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Family

Mom and stepmom become best friends and hope to inspire more togetherness

The "Moms of Tampa" are officially besties and loving it.

moms of tampa, mom and stepmom become best friends

Meet the Moms of Tampa, winning hearts online while advocating for healthy co-parenting.

Tiffany Paskas and Megan Stortz, aka the Moms of Tampa, weren’t always the best friends that they are now. The unique story of how they became that way is catching a lot of positive attention and shining a light on how we might rethink co-parenting dynamics after divorce.

Stortz and her ex-husband Mike (married now to Paskas) share custody of their 11-year old son, Michael. At first, like many moms and stepmoms, Stortz and Paskas never spoke to one another.

Paskas explained to local NBC affiliate WFLA, “We just didn’t know it was okay to talk. We were under the impression, being children of divorce, that the ex and the new never intermingle, so it was like, best to stay away. So that’s kind of how we dealt with the first four years.”

The blended-yet-divided family lifestyle started to take its toll on young Michael. Stortz told Good Morning America that "he didn't want to express that he was having a good time at each household because he was just worried about upsetting the other house.”

Finally, Stortz decided to reach out to Paskas in the friendliest way possible—by sending gifts. It is one of the five love languages, after all.

“I sent her a bottle of champagne and a card. On the inside of the card it said, ‘thank you for being such a positive influence on my son’s life. He loves you,’ you know, just ‘thank you,’” she told WFLS.

Stortz and Paskas began “testing the waters” by sending gifts back and forth. It wasn’t until the pandemic, however, that their relationship would fully blossom. When both of their husbands got COVID-19 at the same time, the women ended up quarantining together. It was then that they discovered their shared love of makeup. Paskas, who had created her own beauty channel on TikTok, invited Megan to create videos together. Because, as we know, nothing says “friendship” quite like a TikTok duet.

Paskas’ followers took notice. And when she revealed that her TikTok buddy was her husband's ex-wife, people were eager to learn more. Inspired, Paskas and Stortz put the Moms of Tampa on social media and it quickly went viral. They even created a podcast, “From Blended to Besties,” available on Spotify, where they discuss their life together as co-parents.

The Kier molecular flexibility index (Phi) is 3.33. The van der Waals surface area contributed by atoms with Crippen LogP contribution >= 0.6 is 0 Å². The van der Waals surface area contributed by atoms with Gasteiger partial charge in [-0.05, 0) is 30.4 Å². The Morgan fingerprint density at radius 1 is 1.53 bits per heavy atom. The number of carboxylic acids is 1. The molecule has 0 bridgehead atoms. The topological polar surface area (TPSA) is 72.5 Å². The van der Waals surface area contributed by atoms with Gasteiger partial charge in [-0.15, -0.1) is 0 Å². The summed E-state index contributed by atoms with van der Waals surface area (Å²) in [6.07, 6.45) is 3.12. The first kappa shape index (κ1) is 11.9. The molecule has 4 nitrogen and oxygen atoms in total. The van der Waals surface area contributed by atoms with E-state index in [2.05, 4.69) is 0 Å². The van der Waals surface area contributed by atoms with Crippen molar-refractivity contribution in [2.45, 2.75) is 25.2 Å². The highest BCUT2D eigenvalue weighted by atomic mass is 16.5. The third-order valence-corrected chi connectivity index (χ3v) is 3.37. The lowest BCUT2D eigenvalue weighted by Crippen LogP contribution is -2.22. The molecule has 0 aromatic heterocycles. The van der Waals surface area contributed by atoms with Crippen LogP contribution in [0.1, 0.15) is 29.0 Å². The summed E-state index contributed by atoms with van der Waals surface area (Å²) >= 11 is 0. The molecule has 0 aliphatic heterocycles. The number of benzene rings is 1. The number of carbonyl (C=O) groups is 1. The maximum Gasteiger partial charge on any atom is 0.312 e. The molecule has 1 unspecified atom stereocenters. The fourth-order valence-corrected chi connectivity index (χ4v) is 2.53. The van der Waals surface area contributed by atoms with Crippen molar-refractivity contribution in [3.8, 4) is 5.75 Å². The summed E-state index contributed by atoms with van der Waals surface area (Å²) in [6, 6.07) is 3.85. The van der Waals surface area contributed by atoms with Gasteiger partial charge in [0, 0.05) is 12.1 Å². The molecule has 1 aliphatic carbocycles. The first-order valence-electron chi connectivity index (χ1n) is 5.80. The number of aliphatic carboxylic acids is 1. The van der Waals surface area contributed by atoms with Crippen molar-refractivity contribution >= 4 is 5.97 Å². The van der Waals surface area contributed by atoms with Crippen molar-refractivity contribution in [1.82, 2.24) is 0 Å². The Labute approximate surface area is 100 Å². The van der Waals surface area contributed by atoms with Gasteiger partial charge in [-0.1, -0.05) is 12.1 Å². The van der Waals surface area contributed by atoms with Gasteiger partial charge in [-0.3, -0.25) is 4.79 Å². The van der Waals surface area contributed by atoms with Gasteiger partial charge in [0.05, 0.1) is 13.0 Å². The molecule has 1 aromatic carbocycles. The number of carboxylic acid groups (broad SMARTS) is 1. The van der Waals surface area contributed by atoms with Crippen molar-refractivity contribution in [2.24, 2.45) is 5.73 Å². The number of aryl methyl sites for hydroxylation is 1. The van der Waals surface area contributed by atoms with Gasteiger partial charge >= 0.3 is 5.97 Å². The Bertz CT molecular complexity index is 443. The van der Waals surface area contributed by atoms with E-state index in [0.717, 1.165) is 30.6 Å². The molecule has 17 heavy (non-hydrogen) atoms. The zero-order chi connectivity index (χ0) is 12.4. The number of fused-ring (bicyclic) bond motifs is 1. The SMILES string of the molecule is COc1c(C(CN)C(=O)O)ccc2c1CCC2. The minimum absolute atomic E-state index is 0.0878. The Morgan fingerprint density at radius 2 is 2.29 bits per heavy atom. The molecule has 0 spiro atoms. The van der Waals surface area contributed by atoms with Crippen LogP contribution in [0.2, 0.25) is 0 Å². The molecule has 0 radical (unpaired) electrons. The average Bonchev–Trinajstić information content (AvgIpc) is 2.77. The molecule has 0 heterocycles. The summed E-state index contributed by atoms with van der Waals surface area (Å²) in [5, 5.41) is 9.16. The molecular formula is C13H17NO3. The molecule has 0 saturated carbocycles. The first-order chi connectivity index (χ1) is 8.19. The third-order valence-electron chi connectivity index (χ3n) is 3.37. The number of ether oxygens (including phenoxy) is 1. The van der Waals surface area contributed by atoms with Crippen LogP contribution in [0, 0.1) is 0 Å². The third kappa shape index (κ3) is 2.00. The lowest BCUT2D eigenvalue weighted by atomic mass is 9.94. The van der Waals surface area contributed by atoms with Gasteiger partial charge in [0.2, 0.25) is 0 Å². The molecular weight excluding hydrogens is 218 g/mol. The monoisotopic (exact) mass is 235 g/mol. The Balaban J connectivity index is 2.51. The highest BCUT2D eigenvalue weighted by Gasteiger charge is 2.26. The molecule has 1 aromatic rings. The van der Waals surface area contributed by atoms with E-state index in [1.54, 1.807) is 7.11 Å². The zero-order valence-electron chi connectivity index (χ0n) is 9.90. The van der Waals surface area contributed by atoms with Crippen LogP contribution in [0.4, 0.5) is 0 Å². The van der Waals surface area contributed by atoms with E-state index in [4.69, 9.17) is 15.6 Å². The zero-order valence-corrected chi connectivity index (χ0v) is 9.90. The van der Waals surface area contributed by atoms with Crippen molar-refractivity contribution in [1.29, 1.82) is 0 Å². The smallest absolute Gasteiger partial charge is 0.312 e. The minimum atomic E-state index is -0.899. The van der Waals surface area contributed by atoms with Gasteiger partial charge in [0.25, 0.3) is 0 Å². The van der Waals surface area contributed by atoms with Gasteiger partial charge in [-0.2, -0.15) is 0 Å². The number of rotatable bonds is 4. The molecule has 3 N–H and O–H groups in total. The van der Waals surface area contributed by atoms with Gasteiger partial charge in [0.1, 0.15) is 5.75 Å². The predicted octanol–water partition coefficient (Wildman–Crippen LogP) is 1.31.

If I had to guess, I’d say it was the genuine love and respect these women have for one another that helped make their channel so contagious. Just take a look at this beautiful “open letter to my son’s other mom” that Stortz posted to Instagram on Mother’s Day. It’s the sweetest.

Stortz often gives Paskas the nickname “bonus mom” rather than stepmom.

The Moms of Tampa give audiences much more than co-parenting advice and wholesome content. Above all, they offer a refreshing take on what life can look like as a healthy blended family.

@momsoftampa Lessons we learned through healthy coparenting #coparenting#blendedfamily#exwife#bonusmom @momsoftampa2 @momsoftampa @momsoftampa ♬ Dougie x Breakfast x Chosen - Kuya Magik

While their relationship isn’t necessarily realistic for everyone, it’s certainly possible if you want it to be. And the benefits might far outweigh the initial discomfort, particularly for children.

But how does someone even begin to make this happen? Fostering healthy relationships isn't exactly part of the typical curriculum, least of all nontraditional ones. The Australian parenting website Raising Children advises that a functional blended family dynamic, much like any relationship, boils down to two elements: communication and respect. Both of these qualities are evident in Stortz and Paskas’ relationship.

It’s amazing how much stronger we can become simply by coming together. Co-parenting isn’t always easy, but, as the Moms of Tampa would argue, it can be oh so rewarding.

Joy

1991 blooper clip of Robin Williams and Elmo is a wholesome nugget of comedic genius

Robin Williams is still bringing smiles to faces after all these years.

Robin Williams and Elmo (Kevin Clash) bloopers.